Joined: 23 Sep 2008
Location: West Dorset, UK
|Posted: Mon Feb 23, 2009 1:38 pm Post subject: INTEREST by Peter Fennell
|Peter Fennell has sent me some questions and responses concerning interest which I think are informative and useful on the issue of whether banks should charge interest and how the money supply should be provided:
Am I opposed to lending at interest?
There is a ‘monetary reform’ movement highly critical of private bank lending and the School of Economic Science (SES) economics appears to argue similarly.
As for me, I don’t have mastery of the subject. But from what I read I am not confident to endorse the status quo. The following are thoughts which I have met and I pass on in a spirit of unconcluded enquiry.
Why interest might be wrong
Arguments that interest may be morally wrong or unnatural or proscribed by scripture:
Any compounding percentage grows exponentially if unconstrained
Demand for interest is a driver of growth and growth is only good in measure
Interest tends to be earned by the old, well-established and rich. And paid out by the young, starting-up and poor.
The poorest pay the highest rates
Bankruptcy laws offer limited protection where they exist – tacitly acknowledging that debt/interest should at least be limited
Jubilees or periodic wiping of slates seems to be prescribed in some religions
3rd world debt continues a disaster. Nations have repaid multiples of the principle in interest but remain deeply indebted
Some challenge the scriptural interpretation that low interest rates are outside the scriptural meaning of ‘usury’. Christians did originally. Muslims still do.
From some other religious perspectives, if it is wrong to lend at interest to a brother, why would it be ok to a stranger?
Incomes are either ‘earned’ or ‘unearned’ and it is not good for able people to live off unearned incomes
Interest diverts the product from the producers to others who have made no contribution to the production
Interest so separates payer from earner that the conditions of the payer are invisible to the earner creating moral hazard
See also article on money at: http://gladstoneclub.org/reports/20071002230442_1.pdf
Arguments that interest is unnecessary to provision of credit for production:
All production needs credit initially but it need not be interest bearing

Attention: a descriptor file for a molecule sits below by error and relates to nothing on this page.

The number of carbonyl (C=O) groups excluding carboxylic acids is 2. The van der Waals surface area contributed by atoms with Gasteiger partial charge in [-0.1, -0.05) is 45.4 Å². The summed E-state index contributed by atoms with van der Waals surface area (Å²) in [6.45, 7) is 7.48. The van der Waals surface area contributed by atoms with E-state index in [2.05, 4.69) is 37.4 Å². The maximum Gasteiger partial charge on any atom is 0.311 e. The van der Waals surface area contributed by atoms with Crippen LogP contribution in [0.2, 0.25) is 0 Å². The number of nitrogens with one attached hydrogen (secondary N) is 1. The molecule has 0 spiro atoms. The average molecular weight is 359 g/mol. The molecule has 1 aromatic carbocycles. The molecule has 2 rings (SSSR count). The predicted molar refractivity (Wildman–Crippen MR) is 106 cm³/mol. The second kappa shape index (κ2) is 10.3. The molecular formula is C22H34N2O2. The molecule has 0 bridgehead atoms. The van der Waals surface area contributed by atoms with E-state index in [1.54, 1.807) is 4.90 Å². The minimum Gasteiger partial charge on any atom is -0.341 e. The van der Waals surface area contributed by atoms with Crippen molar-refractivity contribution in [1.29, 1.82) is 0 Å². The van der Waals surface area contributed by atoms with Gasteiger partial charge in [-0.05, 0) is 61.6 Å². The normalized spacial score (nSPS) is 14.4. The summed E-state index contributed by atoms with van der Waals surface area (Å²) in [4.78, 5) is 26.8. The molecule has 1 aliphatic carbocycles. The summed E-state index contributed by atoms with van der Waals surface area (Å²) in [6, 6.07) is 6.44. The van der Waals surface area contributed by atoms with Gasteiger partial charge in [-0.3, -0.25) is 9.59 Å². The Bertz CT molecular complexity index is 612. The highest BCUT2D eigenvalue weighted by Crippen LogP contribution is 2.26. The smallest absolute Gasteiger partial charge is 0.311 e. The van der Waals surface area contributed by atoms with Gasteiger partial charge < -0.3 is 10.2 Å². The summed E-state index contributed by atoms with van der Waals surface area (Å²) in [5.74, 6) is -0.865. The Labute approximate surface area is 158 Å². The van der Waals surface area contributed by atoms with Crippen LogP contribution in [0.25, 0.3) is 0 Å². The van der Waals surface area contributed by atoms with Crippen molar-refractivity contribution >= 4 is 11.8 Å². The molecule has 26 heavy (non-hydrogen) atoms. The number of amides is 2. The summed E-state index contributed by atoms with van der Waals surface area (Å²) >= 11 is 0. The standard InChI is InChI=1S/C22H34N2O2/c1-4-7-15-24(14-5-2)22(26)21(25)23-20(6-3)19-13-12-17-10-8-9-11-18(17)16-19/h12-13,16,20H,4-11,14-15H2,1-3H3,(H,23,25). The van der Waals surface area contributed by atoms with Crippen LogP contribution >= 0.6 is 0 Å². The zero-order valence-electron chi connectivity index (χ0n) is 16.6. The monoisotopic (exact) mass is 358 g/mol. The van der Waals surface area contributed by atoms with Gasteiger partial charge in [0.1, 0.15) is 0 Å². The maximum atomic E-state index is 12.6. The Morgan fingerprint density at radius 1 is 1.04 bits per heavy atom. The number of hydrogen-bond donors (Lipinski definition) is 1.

Much credit is provided interest free (wages/fees in arrears, trade credit)
Money appears to have negligible cost of production so interest does not appear to be the cost of supply
Money is essentially created as a sovereign act and could be issued interest free by government (notes and coin are)
Money supply must grow when production is growing. Its value is maintained when it is advanced against viable productive projects
Risks are often secured with collateral or export guarantees and therefore interest does not appear to be the cost of insurance
Capital (factories and tools) is provided by firms at market prices so interest does not appear to be the supply cost of capital
Interest is a price charged for access to money credit by virtue of the system we have created but has no basis in necessity or nature
Government borrows because it fails to collect the rent of commons (eg. land)
It offers interest to savers and thereby sets the base rate. Thereafter money must be charged at interest to those who need it
Whether it is meaningful to single out interest for criticism I don’t know.
Land reformers say that if the land monopoly was unlocked people would be much less dependent on credit.
How would I induce people to lend?
The reformers argue for public interest-free credit at various levels
They say that is a fundamental duty of government (as cp. education, health etc which are optional)
What may the lender do with the interest?
If I were opposed to interest it would be with the earning not the spending
How should people be supported in retirement?
There can be accumulation of capital without interest.
Also I think an investment which shares in profit (and loss) may be different in kind from interest on money.
All present subsistence is provided out of present production. The more that can be provided in the family the better – it is better for your own children to provide out of love than someone else’s children to do so for money.
Institutions treated differently
Some pay interest and some collect it. Is it better that it be collected by a ‘good cause’ than by a family?
From the payer’s point of view the ultimate beneficiary is unknown so it’s not consciously given with pleasure.
According to some of the arguments above, if interest were not demanded then the payer would not be burdened with interest on his credit.
So from the point of view of the good cause institution, does it want to be part of that pressure? Do we know who the payer is? And what are his conditions of life and work?
The institution likely pays interest directly or indirectly. Can it be viable if it does not collect any?
Free subscription and endowment from families is the right form of income for a charity.
But the burdens of tax, interest and inflated land prices make business more precarious (especially small ones) and therefore employment and family life more precarious. They leave less for the family to subscribe consciously with pleasure to good causes it believes in. The problem affects the institution but does that mean it can’t afford not to be part of it?
Your comments and observations are welcome